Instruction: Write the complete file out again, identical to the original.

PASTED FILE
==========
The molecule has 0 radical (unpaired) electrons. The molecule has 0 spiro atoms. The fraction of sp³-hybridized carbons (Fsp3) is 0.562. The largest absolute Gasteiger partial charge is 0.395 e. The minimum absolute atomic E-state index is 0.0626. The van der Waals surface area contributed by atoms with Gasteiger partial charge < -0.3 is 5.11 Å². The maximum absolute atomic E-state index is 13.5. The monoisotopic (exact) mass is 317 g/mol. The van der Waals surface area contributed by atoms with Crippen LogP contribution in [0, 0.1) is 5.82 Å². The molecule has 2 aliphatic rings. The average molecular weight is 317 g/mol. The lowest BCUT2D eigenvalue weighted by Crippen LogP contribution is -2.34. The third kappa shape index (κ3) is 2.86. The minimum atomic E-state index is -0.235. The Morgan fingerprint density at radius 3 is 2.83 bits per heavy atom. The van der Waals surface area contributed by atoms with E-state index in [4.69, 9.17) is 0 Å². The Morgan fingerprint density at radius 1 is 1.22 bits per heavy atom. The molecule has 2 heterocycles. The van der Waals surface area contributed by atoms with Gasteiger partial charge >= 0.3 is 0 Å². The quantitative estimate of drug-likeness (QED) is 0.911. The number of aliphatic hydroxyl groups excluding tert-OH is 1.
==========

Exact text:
The molecule has 0 radical (unpaired) electrons. The molecule has 0 spiro atoms. The fraction of sp³-hybridized carbons (Fsp3) is 0.562. The largest absolute Gasteiger partial charge is 0.395 e. The minimum absolute atomic E-state index is 0.0626. The van der Waals surface area contributed by atoms with Gasteiger partial charge < -0.3 is 5.11 Å². The maximum absolute atomic E-state index is 13.5. The monoisotopic (exact) mass is 317 g/mol. The van der Waals surface area contributed by atoms with Crippen LogP contribution in [0, 0.1) is 5.82 Å². The molecule has 2 aliphatic rings. The average molecular weight is 317 g/mol. The lowest BCUT2D eigenvalue weighted by Crippen LogP contribution is -2.34. The third kappa shape index (κ3) is 2.86. The minimum atomic E-state index is -0.235. The Morgan fingerprint density at radius 3 is 2.83 bits per heavy atom. The van der Waals surface area contributed by atoms with E-state index in [4.69, 9.17) is 0 Å². The Morgan fingerprint density at radius 1 is 1.22 bits per heavy atom. The molecule has 2 heterocycles. The van der Waals surface area contributed by atoms with Gasteiger partial charge >= 0.3 is 0 Å². The quantitative estimate of drug-likeness (QED) is 0.911. The number of aliphatic hydroxyl groups excluding tert-OH is 1.